• Nausea and vomiting
  • Sweating
  • Shaking hands
  • Jittery or anxious feeling

The above symptoms are the most common. Specific behavioral symptoms coincide with those listed above. For instance, even while experiencing the above symptoms, the alcoholic will still have a strong desire to drink. He or she may overthink about obtaining the next drink. The drinker may have to drink more significant amounts to achieve the same effect.

However, in more severe cases, an alcoholic will experience insomnia, extreme sweating, and terrible nightmares. In the worst cases, a patient will need medical help to treat confusion, hallucinations, delusions, or fever. Other severe but uncommon signs include a racing heart and elevated blood pressure.

Delirium tremens is another withdrawal symptom to look out for. People with delirium tremens will act confused and display anxious behavior. Seizures and high fevers also occur in those with delirium tremens. People who have the condition should seek immediate medical help.

It is important to remember that withdrawal symptoms can range from very mild to extreme. If you only drink occasionally, meaning less than 2-3 drinks per week, your chances of experiencing withdrawal symptoms are low. However, those who drink multiple drinks per day over months or years are likely to have withdrawal symptoms when attempting to quit.

Withdrawal symptoms can arise just a few hours after a person's last drink. This is especially true for heavy drinkers who are used to continually having alcohol inside their bodies. Most alcoholics will know they are in withdrawal just based on the symptoms listed here. However, a physician will usually ask about your drinking habits and signs to make a professional diagnosis.

When to Seek Help for Withdrawal Symptoms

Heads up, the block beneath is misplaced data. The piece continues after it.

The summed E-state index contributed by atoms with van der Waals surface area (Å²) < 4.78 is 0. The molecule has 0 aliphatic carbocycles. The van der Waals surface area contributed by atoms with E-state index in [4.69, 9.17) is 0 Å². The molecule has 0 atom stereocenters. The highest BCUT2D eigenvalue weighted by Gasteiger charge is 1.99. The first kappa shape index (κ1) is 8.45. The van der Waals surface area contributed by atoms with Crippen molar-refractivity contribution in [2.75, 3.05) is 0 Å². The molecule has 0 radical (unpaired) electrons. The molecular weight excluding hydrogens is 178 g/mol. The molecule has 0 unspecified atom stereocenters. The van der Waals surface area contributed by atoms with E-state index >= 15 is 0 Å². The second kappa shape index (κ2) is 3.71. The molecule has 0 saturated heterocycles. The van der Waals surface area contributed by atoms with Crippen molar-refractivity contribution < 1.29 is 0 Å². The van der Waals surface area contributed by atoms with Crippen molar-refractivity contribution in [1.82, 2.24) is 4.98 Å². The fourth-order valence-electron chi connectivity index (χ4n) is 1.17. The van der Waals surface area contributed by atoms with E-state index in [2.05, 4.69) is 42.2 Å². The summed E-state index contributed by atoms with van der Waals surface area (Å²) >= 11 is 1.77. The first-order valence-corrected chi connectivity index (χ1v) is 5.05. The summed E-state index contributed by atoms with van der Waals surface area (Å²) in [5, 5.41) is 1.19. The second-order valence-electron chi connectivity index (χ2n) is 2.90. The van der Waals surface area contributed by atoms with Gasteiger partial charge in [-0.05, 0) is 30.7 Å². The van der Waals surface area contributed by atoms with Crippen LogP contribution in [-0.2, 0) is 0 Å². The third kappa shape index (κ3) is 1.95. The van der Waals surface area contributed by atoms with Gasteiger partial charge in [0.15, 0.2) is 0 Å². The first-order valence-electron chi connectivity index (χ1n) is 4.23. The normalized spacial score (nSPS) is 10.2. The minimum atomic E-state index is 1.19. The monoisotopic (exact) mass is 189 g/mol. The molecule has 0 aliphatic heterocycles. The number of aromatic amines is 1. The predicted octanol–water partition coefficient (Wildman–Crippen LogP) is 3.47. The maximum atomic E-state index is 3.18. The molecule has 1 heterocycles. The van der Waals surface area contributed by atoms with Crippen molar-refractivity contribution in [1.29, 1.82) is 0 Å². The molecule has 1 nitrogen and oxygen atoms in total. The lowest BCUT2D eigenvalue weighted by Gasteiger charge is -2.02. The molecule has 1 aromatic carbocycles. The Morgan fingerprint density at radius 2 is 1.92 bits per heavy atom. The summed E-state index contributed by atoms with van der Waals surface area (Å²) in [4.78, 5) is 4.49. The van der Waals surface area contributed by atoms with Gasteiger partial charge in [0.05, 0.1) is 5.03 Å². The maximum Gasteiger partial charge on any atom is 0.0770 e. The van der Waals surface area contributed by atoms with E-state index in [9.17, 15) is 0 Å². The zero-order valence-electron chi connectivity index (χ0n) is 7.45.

If you have tried unsuccessfully to quit alcohol abuse, then you should seek help from a rehab center. Such rehab centers employ licensed professionals with experience helping patients detox. Detox is the process of getting the alcohol out of your system.

Addiction therapists can recommend the best detox treatments. They can also help you treat your withdrawal symptoms. If you are experiencing severe withdrawal symptoms, such as high fever, heart palpitations, hallucinations, or delusions, then you should not wait to seek treatment. Seek emergency treatment as soon as possible for extreme withdrawal symptoms.

Treatment for Withdrawal Symptoms

Professional therapy for withdrawal usually involves a combination of drugs and behavioral therapy. Professionals at an inpatient clinic will monitor the patient's symptoms for signs of a health crisis. They will also help the patient detox and provide therapy sessions to help prevent the patient from relapsing.

The most successful patients are those who follow the plan prescribed by medical professionals. Those who refuse help and fail to make behavioral changes are at higher risk of relapse. Failure to recognize warning signs of relapse can also have a negative impact on the patient.

As stated above, the most common alcohol withdrawal symptoms include sweating, anxiety, headaches, and shakiness. More severe symptoms should be treated by a medical professional, and they include hallucinations, difficulty breathing, and delirium tremens. There is no cure for alcoholism. However, some drinkers have been able to quit drinking either on their own or with the help of a treatment facility. While there is always the possibility for relapse, some drinkers prevent relapse by learning to cope with stress responsibly. They also learn to avoid triggers and damaging behaviors.